Sunday, July 22, 2007

the image file, the virtual machine, bytecodes and more

Squeak files are different. As a newbie this was initially confusing for me and a potential barrier for uptake. But now it seems that they are different but better.

On the Windows version from Squeakland I have downloaded:
SqueakPlugin.image 12.5 MB
Squeak.exe 1.05 MB

On the Ubuntu linux version on the itshare laptop there is:
Squeak3.8.image 17.5 MB
SqueakV3.sources 13.9 MB
Squeak3.8.changes 13.6 MB
(I can't see the squeak-vm file?)

On the Ubuntu linux version on my older computer I have:
squeak-image_3.8.deb 11.1 MB
squeak-sources_3.deb 3.3 MB
squeak-vm.deb 0.5 MB


Smalltalk is its own development and runtime environment. Rather than executing programs on top of an underlying operating system layer which maintains file input-output and a file system, Smalltalk runs in an “image”—a single, live “file” that manages its own memory use, reads and writes itself to disk transparently when required, and which permanently maintains the entire state of the environment. It is this ‘live’ and persistent image which allows Smalltalk to be changeable “on the fly”—other languages require that one make changes to source code files and then recompile or re-run the files in order to make a change. (From Maxwell, p. 154)

Another explanation:
Most programming systems separate the program code from the program state. Program code is just text and can be stored in a text file. Program state is the exact place (a snapshot) of where the program has got to at a particular point of time. To store program state requires an image, an exact bit by bit description.

Smalltalk / Squeak is different from most other programming languages in that it does not separate code from state. It stores the entire application state in an image file.

(LISP is another programming language which also uses image based persistence. In the case of LISP the code is a form of data, once again the distinction between the code and the state is blurred)


A Virtual Machine is a software layer that provides us with a pretense of having a machine other than the actual hardware in use. Using one allows systems to run as if on hardware designed explicitly for them

An application is written for a virtual machine and can then operate on any platform or OS. How? The application is run on a computer using an interpreter of JIT (Just in Time) compilation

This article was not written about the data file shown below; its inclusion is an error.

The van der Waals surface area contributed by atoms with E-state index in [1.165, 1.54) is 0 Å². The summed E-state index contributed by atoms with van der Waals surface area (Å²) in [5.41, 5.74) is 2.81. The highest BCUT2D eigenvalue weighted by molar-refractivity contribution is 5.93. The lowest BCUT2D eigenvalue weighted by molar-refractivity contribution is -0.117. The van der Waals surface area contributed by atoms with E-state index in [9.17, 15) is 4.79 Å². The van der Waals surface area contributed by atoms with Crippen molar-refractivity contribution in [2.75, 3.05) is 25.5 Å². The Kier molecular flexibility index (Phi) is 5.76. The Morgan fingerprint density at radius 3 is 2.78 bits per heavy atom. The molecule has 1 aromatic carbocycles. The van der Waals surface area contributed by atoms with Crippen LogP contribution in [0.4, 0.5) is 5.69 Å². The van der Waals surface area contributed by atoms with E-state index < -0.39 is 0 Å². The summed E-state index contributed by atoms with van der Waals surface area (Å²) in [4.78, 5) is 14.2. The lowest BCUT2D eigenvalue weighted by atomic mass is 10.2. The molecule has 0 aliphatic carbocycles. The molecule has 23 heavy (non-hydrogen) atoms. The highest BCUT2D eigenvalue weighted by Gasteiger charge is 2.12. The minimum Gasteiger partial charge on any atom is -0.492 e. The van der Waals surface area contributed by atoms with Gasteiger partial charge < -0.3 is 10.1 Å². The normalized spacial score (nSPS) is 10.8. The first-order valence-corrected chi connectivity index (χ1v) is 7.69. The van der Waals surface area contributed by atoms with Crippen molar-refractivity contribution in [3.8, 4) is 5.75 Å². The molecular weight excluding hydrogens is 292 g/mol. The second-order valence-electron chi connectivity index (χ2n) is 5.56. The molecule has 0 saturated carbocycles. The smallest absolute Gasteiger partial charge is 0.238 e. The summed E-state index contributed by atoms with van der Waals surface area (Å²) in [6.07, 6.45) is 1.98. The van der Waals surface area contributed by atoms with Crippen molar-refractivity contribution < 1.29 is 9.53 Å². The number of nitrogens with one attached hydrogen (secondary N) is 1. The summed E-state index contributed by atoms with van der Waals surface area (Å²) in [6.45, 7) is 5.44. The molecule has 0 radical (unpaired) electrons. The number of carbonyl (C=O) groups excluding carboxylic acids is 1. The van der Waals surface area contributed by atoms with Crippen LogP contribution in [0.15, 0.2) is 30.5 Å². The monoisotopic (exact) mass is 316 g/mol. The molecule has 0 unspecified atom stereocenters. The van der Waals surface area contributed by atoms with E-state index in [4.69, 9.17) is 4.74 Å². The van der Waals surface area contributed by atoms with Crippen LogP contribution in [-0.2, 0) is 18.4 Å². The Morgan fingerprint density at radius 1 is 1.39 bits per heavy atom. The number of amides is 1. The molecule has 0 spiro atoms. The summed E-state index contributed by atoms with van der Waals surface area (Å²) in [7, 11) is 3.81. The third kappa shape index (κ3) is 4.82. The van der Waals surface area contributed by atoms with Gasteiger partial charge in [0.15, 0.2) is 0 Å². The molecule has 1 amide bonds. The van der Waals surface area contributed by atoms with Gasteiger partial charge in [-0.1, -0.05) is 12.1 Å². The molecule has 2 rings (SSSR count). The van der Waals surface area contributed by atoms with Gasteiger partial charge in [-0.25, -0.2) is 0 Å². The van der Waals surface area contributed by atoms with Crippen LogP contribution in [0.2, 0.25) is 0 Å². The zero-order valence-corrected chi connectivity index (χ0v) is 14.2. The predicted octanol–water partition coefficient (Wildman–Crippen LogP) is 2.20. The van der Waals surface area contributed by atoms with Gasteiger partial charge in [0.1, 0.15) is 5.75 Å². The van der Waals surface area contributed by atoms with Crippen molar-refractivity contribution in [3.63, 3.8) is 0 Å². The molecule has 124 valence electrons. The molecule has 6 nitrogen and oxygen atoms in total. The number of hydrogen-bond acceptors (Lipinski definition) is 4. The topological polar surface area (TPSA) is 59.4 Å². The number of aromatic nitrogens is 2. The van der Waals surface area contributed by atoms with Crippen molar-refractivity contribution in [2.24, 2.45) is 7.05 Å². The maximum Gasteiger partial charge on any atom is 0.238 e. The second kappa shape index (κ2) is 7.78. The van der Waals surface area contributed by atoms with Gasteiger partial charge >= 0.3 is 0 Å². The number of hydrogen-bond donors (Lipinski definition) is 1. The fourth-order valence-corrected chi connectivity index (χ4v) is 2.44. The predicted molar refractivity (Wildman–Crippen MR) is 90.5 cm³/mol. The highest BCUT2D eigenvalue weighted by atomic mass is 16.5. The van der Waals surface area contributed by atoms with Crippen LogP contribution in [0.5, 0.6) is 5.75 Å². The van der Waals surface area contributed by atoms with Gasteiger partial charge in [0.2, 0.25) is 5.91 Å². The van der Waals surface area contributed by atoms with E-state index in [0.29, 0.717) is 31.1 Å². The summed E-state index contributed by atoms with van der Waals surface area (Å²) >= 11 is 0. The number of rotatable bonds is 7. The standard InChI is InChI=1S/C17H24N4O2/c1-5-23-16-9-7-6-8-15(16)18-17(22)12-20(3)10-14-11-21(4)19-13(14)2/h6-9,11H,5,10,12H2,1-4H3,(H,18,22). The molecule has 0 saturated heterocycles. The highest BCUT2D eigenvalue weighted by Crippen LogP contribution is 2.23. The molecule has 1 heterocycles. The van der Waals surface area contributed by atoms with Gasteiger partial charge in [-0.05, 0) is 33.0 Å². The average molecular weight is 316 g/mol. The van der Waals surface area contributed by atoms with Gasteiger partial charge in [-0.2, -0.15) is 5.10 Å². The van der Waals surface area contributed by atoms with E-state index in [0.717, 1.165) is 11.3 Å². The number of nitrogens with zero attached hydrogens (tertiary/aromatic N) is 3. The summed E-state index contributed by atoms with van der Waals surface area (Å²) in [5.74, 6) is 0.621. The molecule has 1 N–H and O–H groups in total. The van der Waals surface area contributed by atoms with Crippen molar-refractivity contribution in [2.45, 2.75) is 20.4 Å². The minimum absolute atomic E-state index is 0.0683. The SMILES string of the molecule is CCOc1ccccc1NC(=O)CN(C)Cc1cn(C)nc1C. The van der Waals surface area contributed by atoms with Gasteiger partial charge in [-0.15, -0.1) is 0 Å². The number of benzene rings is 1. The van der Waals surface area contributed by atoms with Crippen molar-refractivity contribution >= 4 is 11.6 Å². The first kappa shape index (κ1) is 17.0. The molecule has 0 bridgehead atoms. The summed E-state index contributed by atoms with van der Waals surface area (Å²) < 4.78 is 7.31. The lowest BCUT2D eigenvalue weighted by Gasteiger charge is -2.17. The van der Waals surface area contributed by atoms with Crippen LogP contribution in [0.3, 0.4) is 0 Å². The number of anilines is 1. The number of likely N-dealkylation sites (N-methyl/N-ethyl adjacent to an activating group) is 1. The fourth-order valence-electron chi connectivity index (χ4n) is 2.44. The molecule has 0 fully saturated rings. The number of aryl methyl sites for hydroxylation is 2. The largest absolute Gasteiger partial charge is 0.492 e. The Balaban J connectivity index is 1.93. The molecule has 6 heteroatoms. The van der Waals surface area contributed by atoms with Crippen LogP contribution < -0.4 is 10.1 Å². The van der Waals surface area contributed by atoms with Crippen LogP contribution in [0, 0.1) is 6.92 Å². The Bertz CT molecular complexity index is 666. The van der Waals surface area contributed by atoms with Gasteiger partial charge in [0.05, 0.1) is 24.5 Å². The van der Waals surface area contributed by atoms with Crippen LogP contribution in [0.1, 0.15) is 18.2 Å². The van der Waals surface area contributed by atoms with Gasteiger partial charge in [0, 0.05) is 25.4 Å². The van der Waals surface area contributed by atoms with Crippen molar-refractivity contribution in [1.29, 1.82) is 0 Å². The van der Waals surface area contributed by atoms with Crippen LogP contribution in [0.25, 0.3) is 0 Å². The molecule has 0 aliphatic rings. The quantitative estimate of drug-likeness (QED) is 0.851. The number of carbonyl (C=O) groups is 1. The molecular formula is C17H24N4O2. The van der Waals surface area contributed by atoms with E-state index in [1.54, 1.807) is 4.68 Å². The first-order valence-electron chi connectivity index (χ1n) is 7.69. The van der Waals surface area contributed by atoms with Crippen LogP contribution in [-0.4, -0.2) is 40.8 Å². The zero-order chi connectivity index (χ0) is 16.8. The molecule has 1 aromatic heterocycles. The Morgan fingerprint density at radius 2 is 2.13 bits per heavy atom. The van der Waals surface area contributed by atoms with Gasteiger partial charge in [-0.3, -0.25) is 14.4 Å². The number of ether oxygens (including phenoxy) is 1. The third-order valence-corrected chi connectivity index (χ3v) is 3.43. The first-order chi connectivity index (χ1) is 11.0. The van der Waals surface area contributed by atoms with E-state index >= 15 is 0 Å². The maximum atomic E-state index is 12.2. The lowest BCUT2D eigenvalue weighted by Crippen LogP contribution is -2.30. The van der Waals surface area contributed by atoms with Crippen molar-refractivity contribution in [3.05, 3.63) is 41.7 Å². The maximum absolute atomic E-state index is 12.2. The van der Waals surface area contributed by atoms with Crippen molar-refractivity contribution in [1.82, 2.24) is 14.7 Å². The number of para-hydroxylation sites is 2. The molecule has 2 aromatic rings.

The image file consists of bytecodes, which is a highly compressed and optimized representation of the source code, but is not machine code (and therefore not tied to any particular hardware). Just-in-time compilation or JIT, refers to a technique where bytecode is compiled to native machine code at runtime. This technique was pioneered in Smalltalk in the 1980s.

The Squeakland educational version does not include the sources and changes files. But the full Squeak version does include sources and changes. These files are more important for developers.

The Sources file. This is where all the source code for Squeak is stored. However, the system can be operated without any source code, owing to its ability to decompile the bytecode methods into a readable and editable version of the original source code (only comments and temporary variable names are lost).

The Changes file. Everything that you do goes into the changes file as soon as you do it: Every DoIt, every new class, every new method. This means that if you crash Squeak, your work isn't lost. It's probably in the changes file. The changes file is just a text file -- you can copy out anything that you need to recover from. From the Desktop Menu, you also have access to several
changes utilities that let you look over your changes file and recover lost things. From the Desktop Menu, select Changes, then recent change log to find see all changes from every quit or save that you’ve executed.

Project files. My Etoys projects save as *.pr files, along with a gif image. Projects are used to capture and switch the entire display state. Therefore they store much of the state.

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